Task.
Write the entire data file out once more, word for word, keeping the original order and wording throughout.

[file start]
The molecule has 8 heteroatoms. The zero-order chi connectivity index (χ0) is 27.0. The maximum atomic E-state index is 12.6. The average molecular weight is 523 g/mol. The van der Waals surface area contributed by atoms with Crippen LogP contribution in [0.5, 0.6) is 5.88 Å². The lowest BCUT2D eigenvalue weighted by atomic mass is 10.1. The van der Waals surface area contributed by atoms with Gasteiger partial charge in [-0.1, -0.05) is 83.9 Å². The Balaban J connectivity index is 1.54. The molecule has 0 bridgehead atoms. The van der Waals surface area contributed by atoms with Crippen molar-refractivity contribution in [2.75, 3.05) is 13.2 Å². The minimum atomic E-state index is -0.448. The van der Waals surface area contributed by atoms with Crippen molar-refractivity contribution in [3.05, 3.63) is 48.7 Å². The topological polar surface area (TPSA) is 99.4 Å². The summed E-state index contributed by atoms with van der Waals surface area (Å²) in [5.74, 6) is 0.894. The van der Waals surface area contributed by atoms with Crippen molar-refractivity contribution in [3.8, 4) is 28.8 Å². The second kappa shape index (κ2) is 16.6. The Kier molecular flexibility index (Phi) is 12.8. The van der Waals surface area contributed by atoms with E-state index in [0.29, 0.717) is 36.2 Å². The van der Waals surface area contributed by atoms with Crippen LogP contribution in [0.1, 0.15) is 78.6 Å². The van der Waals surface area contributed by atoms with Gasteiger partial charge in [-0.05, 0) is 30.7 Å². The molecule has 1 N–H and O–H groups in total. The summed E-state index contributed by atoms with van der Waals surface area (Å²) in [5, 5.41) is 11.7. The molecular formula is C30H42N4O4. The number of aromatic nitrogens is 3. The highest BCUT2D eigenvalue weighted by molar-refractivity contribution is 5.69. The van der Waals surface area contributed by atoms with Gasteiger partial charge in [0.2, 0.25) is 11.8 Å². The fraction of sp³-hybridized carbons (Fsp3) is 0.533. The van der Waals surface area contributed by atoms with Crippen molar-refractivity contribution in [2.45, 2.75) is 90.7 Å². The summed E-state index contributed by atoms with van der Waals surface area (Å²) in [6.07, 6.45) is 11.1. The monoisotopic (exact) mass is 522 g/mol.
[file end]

The molecule has 8 heteroatoms. The zero-order chi connectivity index (χ0) is 27.0. The maximum atomic E-state index is 12.6. The average molecular weight is 523 g/mol. The van der Waals surface area contributed by atoms with Crippen LogP contribution in [0.5, 0.6) is 5.88 Å². The lowest BCUT2D eigenvalue weighted by atomic mass is 10.1. The van der Waals surface area contributed by atoms with Gasteiger partial charge in [-0.1, -0.05) is 83.9 Å². The Balaban J connectivity index is 1.54. The molecule has 0 bridgehead atoms. The van der Waals surface area contributed by atoms with Crippen molar-refractivity contribution in [2.75, 3.05) is 13.2 Å². The minimum atomic E-state index is -0.448. The van der Waals surface area contributed by atoms with Crippen molar-refractivity contribution in [3.05, 3.63) is 48.7 Å². The topological polar surface area (TPSA) is 99.4 Å². The summed E-state index contributed by atoms with van der Waals surface area (Å²) in [5.74, 6) is 0.894. The van der Waals surface area contributed by atoms with Crippen molar-refractivity contribution in [3.8, 4) is 28.8 Å². The second kappa shape index (κ2) is 16.6. The Kier molecular flexibility index (Phi) is 12.8. The van der Waals surface area contributed by atoms with E-state index in [0.29, 0.717) is 36.2 Å². The van der Waals surface area contributed by atoms with Crippen LogP contribution in [0.1, 0.15) is 78.6 Å². The van der Waals surface area contributed by atoms with Gasteiger partial charge in [-0.05, 0) is 30.7 Å². The molecule has 1 N–H and O–H groups in total. The summed E-state index contributed by atoms with van der Waals surface area (Å²) in [5, 5.41) is 11.7. The molecular formula is C30H42N4O4. The number of aromatic nitrogens is 3. The highest BCUT2D eigenvalue weighted by molar-refractivity contribution is 5.69. The van der Waals surface area contributed by atoms with Gasteiger partial charge in [0.2, 0.25) is 11.8 Å². The fraction of sp³-hybridized carbons (Fsp3) is 0.533. The van der Waals surface area contributed by atoms with Crippen molar-refractivity contribution in [2.45, 2.75) is 90.7 Å². The summed E-state index contributed by atoms with van der Waals surface area (Å²) in [6.07, 6.45) is 11.1. The monoisotopic (exact) mass is 522 g/mol.